Text: H.Res.1316 — 110th Congress (2007-2008)All Information (Except Text)

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Engrossed in House (08/01/2008)

H. Res. 1316

In the House of Representatives, U. S.,

August 1, 2008.  

    Whereas the Landing Ship Tank (LST) was the military designation for naval vessels created during World War II to support amphibious operations by carrying significant quantities of vehicles, cargo, and landing troops directly onto an unimproved shore;

    Whereas the British evacuation from Dunkirk in 1940 demonstrated to the British Admiralty that the Allied Forces needed relatively large, ocean-going ships, capable of the shore-to-shore delivery of tanks, other vehicles, and troops for amphibious assault upon the continent of Europe;

    Whereas at their first meeting at the Atlantic Conference in August 1941, President Franklin D. Roosevelt and British Prime Minister Winston Churchill agreed with the Admiralty about the need for improved ships that could land on and retract off a beach;

    Whereas in 3 separate acts, dated February 6, 1942, May 26, 1943, and December 17, 1943, Congress provided the authority for the construction of LSTs;

    Whereas 1,051 LST amphibious craft were constructed during World War II;

    Whereas 70 percent of LSTs were built at inland shipyards on the Illinois and Ohio Rivers, mainly by female construction, welding, and assembly line workers;

    Whereas the first LST, commissioned on October 27, 1942, was a 328-foot ship with unique characteristics of bow doors and a ramp to transport troops, a reduced forward draft of fewer than 4 feet for successful beaching, 9 knot speed, a flat bottom, and equipped with 20-millimeter and 40-millimeter guns on the upper and main decks;

    Whereas the LST saw action in every theater of World War II, receiving the second most battle stars after Destroyers, and mission flexibility was its hallmark;

    Whereas the multiple missions performed by the LSTs included not only the amphibious landings of troops, vehicles, and other materiel, but also serving as motor torpedo boat tenders, battle damage repair ships, aircraft engine repair ships, mini-aircraft carriers, launch craft for fixed wing reconnaissance aircraft, and medical care;

    Whereas LSTs led the D-Day evacuation of 41,035 wounded men back across the English Channel from the Normandy beaches;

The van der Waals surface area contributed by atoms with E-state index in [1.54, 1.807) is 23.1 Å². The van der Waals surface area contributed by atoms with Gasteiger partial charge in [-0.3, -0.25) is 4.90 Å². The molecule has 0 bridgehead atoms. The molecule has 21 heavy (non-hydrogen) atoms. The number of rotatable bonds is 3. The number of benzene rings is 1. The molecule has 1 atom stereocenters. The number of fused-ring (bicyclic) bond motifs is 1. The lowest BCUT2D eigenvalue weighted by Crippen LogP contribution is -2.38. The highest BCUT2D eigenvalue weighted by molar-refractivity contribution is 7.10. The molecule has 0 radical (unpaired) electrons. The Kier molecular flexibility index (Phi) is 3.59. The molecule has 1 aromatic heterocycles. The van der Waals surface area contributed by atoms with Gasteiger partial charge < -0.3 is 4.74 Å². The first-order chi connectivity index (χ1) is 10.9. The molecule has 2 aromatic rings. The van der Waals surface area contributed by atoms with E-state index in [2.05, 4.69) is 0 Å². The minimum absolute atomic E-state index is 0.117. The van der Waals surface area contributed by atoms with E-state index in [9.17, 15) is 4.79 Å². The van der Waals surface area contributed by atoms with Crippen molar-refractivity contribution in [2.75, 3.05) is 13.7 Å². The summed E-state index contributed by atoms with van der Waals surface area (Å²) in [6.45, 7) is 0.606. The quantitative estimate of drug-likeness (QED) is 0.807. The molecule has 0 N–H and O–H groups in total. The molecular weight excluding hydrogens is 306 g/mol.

Whereas World War II naval historian Samuel Eliot Morison described the LST as the “most useful all-around craft invented by the Navy”;

    Whereas during World War II, Navy and Coast Guard sailors manned the LST from the ships’ combat debut in the Solomon Islands in June 1943 until the end of hostilities in August 1945;

    Whereas LSTs were involved in the invasions of Sicily, Italy, Normandy, and southern France;

    Whereas LSTs served as an essential element in the island-hopping campaigns in the Pacific Theater, including the liberation of the Philippines and the capture of Iwo Jima and Okinawa;

    Whereas the brave sailors serving on the LSTs survived typhoons and other harsh weather, attacks by kamikaze planes and enemy submarines, ocean mines, and the dangers and stress of combat;

    Whereas the Navy’s amphibious forces rolled out tons of equipment and thousands of men onto the beaches at Normandy, France, in June of 1944, leading the way for the massive Allied invasion that wrested Europe from the power of the Nazis;

    Whereas the LSTs and the sailors who manned them continued to provide amphibious landing and other services for 57 years following World War II, serving in the Inchon Landing and other operations during the Korean war, the Vietnam war, the 1974 refugee evacuations from Vietnam, Operation Sea Angel to provide humanitarian assistance to Bangladesh, Operation Desert Shield, Operation Desert Storm, and Operation Restore Hope in Somalia;

    Whereas several thousand surviving Navy and Coast Guard World War II veterans are members of the United States LST Association, headquartered in Oregon, Ohio;

    Whereas members of the United States LST Association and the USS LST Ship Memorial, Inc., successfully secured legislation that allowed for the retransfer of the LST 325 from Greece and volunteered members to go to Greece in 2000 to restore and refurbish the LST 325;

    Whereas World War II-era LST veterans sailed the LST 325 from Greece to the United States, arriving in Mobile, Alabama, on January 10, 2001;

    Whereas the LST 325 is 1 of only 2 World War II-era LSTs to be preserved in the United States, and volunteers with the USS LST Ship Memorial have converted the LST 325 into an operational museum and memorial ship based in Evansville, Indiana, to preserve the historic legacy of these ships and honor the men who bravely served their country aboard LSTs;

    Whereas the LST 325 has sailed over 9,000 miles and visited 13 cities since returning to the United States, and is scheduled to sail up the Mississippi River in August 2008; and

    Whereas the Navy decommissioned the last LST, the USS Frederick (LST 1184), at a ceremony at Naval Station Pearl Harbor on October 5, 2002: Now, therefore, be it

Resolved, That the House of Representatives—

(1) recognizes the essential role played by Landing Ship Tanks (LSTs) during World War II, the Korean war, the Vietnam war, Operation Desert Shield, Operation Desert Storm, and many other military and humanitarian operations;

(2) honors the service of the Navy and Coast Guard sailors who bravely served their country aboard the LSTs;

(3) acknowledges the debt modern amphibious operations owe to the LST sailors and ships in pioneering the multiple missions carried out by amphibious landing craft; and

(4) commends the many volunteers of the USS LST Ship Memorial who have preserved the LST 325 as a living memorial in honor and remembrance of the ships and veterans in their service.